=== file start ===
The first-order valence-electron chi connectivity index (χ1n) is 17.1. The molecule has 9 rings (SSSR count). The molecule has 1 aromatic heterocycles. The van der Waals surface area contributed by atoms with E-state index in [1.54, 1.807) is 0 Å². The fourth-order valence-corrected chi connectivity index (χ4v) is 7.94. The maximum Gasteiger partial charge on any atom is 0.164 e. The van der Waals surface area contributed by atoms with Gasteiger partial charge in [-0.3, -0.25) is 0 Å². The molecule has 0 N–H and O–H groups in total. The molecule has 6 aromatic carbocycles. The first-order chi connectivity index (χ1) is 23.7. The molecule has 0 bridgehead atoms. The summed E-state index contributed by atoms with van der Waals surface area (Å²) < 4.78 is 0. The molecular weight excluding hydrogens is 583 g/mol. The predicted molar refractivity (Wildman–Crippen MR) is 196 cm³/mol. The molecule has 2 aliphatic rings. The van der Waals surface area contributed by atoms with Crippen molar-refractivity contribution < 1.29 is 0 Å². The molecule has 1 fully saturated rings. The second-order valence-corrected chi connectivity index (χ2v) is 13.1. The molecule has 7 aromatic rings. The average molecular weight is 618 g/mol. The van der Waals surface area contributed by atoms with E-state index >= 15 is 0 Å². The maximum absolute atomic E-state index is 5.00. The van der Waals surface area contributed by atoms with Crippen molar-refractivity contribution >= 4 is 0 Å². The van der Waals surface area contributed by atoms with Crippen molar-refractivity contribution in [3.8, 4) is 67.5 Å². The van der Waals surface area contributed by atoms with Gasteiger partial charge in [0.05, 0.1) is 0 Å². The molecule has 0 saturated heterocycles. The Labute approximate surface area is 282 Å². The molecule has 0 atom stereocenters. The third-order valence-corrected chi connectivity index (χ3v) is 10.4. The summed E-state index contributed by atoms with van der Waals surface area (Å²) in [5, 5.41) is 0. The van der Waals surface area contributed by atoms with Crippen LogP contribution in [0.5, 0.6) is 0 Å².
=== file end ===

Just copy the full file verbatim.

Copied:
The first-order valence-electron chi connectivity index (χ1n) is 17.1. The molecule has 9 rings (SSSR count). The molecule has 1 aromatic heterocycles. The van der Waals surface area contributed by atoms with E-state index in [1.54, 1.807) is 0 Å². The fourth-order valence-corrected chi connectivity index (χ4v) is 7.94. The maximum Gasteiger partial charge on any atom is 0.164 e. The van der Waals surface area contributed by atoms with Gasteiger partial charge in [-0.3, -0.25) is 0 Å². The molecule has 0 N–H and O–H groups in total. The molecule has 6 aromatic carbocycles. The first-order chi connectivity index (χ1) is 23.7. The molecule has 0 bridgehead atoms. The summed E-state index contributed by atoms with van der Waals surface area (Å²) < 4.78 is 0. The molecular weight excluding hydrogens is 583 g/mol. The predicted molar refractivity (Wildman–Crippen MR) is 196 cm³/mol. The molecule has 2 aliphatic rings. The van der Waals surface area contributed by atoms with Crippen molar-refractivity contribution < 1.29 is 0 Å². The molecule has 1 fully saturated rings. The second-order valence-corrected chi connectivity index (χ2v) is 13.1. The molecule has 7 aromatic rings. The average molecular weight is 618 g/mol. The van der Waals surface area contributed by atoms with E-state index >= 15 is 0 Å². The maximum absolute atomic E-state index is 5.00. The van der Waals surface area contributed by atoms with Crippen molar-refractivity contribution >= 4 is 0 Å². The van der Waals surface area contributed by atoms with Crippen molar-refractivity contribution in [3.8, 4) is 67.5 Å². The van der Waals surface area contributed by atoms with Gasteiger partial charge in [0.05, 0.1) is 0 Å². The molecule has 0 saturated heterocycles. The Labute approximate surface area is 282 Å². The molecule has 0 atom stereocenters. The third-order valence-corrected chi connectivity index (χ3v) is 10.4. The summed E-state index contributed by atoms with van der Waals surface area (Å²) in [5, 5.41) is 0. The van der Waals surface area contributed by atoms with Crippen LogP contribution in [0.5, 0.6) is 0 Å².